February, 2012. Mieshka was our next foster. According to IndyHumane: "This 4 month old 23 pound puppy was trapped in a live trap by members of FIDO. The pup was living with a bunch of semi-feral dogs." She was very fearful at first and came with some pretty specific warnings that she was a major flight risk. Our first time in the backyard she wanted to go to the far back corner and disappear.
But it only took about 24 hours for most of her fear to go away. After that she would closely follow me around happily wagging her tail. She then got a bit nippy with Boomer, but after a few quick corrections and some "laying next to each other submissively" sessions she accepted her new "Uncle Boomer". After that they would run around the deck chasing each other, played tug-of-war and slept next to each other like pack mates.
After a week we had some family over in two shifts to help socialize her. With Boomer leading her in she showed no sign of fear of humans, which was wonderful to see. She let several people pet and hold her and did especially well with the girls. Looked like she was ready to fit right into a happy forever home, no problem.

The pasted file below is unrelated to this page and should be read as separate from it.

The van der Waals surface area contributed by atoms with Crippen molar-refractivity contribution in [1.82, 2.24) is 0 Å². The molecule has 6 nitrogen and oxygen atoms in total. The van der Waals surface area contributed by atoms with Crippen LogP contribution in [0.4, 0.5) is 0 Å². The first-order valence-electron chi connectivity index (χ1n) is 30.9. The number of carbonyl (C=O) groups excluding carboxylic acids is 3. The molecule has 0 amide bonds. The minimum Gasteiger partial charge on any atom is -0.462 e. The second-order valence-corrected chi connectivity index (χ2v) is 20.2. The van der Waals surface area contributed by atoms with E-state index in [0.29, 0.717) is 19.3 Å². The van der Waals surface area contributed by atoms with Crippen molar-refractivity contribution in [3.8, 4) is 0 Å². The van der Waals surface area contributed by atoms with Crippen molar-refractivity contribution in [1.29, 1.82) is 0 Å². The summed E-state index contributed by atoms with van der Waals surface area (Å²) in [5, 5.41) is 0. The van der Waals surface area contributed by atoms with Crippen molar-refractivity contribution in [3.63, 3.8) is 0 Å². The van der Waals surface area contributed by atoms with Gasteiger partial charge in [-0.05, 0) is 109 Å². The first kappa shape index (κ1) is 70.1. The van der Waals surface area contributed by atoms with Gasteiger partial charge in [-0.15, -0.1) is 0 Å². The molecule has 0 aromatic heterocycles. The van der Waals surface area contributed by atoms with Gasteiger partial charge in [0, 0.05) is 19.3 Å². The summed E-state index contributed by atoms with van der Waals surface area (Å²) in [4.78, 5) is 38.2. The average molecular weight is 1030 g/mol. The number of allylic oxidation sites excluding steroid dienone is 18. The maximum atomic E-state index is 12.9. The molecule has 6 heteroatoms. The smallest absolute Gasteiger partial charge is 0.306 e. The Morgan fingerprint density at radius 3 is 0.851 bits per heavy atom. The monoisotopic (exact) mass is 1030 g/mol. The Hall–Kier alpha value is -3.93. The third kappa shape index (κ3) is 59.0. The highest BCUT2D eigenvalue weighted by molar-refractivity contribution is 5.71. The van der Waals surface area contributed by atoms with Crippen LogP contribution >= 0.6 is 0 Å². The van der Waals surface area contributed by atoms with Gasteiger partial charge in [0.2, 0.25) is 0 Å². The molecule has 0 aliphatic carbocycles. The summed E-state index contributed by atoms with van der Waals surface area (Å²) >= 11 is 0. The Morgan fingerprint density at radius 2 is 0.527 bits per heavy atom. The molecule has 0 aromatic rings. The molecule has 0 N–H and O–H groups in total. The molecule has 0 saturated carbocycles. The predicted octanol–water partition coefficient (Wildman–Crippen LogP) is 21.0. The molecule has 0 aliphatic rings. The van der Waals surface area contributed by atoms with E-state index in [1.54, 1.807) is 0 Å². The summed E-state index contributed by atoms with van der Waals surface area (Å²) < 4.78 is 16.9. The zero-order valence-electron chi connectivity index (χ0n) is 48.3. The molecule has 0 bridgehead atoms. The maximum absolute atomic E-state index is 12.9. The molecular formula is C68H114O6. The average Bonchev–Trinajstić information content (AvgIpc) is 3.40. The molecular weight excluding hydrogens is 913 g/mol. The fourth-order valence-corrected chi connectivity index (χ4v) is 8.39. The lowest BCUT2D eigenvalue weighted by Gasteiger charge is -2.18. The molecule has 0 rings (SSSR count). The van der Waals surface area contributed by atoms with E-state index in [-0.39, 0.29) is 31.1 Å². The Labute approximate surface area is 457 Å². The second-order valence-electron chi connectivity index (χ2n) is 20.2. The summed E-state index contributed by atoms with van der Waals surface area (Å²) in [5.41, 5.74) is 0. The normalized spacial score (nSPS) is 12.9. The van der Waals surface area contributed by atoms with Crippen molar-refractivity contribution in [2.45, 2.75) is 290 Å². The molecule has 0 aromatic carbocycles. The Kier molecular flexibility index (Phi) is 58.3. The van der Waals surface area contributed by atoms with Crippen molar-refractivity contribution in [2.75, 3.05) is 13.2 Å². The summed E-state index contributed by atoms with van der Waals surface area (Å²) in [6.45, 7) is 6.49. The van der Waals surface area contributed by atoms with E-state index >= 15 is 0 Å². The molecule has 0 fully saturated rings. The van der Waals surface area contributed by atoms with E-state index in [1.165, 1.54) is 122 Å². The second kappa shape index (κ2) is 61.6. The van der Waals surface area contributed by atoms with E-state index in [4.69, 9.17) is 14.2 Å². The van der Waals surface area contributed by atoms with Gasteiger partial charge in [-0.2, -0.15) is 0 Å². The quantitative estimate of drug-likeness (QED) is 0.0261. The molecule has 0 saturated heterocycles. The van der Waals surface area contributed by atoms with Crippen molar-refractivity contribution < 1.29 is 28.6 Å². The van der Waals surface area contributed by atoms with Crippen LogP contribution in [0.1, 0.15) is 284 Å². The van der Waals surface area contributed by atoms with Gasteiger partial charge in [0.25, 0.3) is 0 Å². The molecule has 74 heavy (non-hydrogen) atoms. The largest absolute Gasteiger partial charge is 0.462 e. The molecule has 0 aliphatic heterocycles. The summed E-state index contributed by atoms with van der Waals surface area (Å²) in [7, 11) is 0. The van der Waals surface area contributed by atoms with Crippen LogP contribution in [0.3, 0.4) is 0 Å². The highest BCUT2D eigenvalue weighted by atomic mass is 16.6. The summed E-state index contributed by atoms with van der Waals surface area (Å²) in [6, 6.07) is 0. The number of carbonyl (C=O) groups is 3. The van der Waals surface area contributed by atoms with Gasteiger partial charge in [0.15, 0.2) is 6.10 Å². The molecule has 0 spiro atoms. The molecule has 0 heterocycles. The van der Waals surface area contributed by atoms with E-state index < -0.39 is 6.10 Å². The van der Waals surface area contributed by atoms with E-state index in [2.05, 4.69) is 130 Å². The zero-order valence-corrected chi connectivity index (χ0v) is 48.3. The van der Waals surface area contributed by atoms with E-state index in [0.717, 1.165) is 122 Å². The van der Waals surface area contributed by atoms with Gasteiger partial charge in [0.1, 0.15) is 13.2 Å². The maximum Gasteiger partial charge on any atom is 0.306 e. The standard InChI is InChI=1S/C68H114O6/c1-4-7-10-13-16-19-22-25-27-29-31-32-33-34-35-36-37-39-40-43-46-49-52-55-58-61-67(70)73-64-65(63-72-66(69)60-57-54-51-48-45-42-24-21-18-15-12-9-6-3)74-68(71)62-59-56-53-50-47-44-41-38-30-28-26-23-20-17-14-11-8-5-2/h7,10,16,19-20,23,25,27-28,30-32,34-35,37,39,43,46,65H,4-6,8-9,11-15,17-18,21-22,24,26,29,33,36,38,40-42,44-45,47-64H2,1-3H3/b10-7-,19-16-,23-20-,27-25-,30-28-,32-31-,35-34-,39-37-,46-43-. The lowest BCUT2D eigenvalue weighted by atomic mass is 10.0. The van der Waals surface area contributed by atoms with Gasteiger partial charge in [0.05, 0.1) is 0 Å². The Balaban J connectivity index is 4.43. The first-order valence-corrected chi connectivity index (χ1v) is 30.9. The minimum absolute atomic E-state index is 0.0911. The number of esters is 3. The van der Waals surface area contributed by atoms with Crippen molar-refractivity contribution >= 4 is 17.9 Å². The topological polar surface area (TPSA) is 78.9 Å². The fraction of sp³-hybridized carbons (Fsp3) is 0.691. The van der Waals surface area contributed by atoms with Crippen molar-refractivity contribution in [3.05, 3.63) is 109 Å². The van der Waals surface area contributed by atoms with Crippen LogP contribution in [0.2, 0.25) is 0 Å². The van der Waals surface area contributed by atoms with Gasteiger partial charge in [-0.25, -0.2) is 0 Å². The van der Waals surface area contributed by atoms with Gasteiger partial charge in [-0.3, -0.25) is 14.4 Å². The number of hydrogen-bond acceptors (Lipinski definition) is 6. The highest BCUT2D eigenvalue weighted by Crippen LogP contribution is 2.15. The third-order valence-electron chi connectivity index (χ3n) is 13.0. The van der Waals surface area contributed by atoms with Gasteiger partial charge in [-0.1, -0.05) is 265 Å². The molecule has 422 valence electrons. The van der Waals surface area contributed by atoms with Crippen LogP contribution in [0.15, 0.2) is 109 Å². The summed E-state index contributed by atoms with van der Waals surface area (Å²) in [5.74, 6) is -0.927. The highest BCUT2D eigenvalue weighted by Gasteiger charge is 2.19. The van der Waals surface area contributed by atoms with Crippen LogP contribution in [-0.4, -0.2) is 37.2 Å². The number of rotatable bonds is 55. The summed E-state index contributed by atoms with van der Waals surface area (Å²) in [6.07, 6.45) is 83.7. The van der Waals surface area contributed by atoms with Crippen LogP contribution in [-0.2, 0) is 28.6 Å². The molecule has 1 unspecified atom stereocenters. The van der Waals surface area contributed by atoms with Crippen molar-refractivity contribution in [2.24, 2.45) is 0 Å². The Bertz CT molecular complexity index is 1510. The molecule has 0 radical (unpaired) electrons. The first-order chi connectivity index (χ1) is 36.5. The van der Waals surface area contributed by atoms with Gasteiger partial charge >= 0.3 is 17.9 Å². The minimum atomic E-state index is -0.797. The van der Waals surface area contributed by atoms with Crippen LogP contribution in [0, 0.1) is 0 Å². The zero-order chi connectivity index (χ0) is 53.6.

But then she got a cough and the vets wanted to put her on a 21 day run of meds. So our little Mieshka Bear got to spend over a month with us. We did lots of socialization during this time. We went to Petsmart and Petco several times, meeting lots of other dogs and people. We had two of our nieces and their Golden Retriever sleep over, giving Mieshka her first three-dog-walk. And we took her over to their house as well to get her used to different places.
Since we had her for so long we gave her the full run of the house, which meant taking her out every few hours for house training. She only had three accidents the whole time we had her. We spent a lot of time working on recall, loose-leash walking and basic manners. She should be a wonderful pup to whoever is lucky enough to adopt her.
It took about a week and a half for Mieshka to find her forever home, so I got to see her several more times. She was always very happy to see me, although still a little bit shy at the shelter. But once out in the yards she instantly returned to her happy, tail-wagging and ball-chasing self.
On the last day while I had her in the hallway at the shelter a woman walked by and said, "Oh Mieskha, that means "bear" in Russian." The same woman was speaking Russian on the phone while waiting to be interviewed to adopt a dog... Mieshka! And sure enough, I looked it up and Mishka (or Misha) is the name for the iconic "Russian Bear" and was the official name for their mascot from the 1980 Moscow Olympic Games. So on St. Patrick's day our American dog went home to learn the Russian words for "love".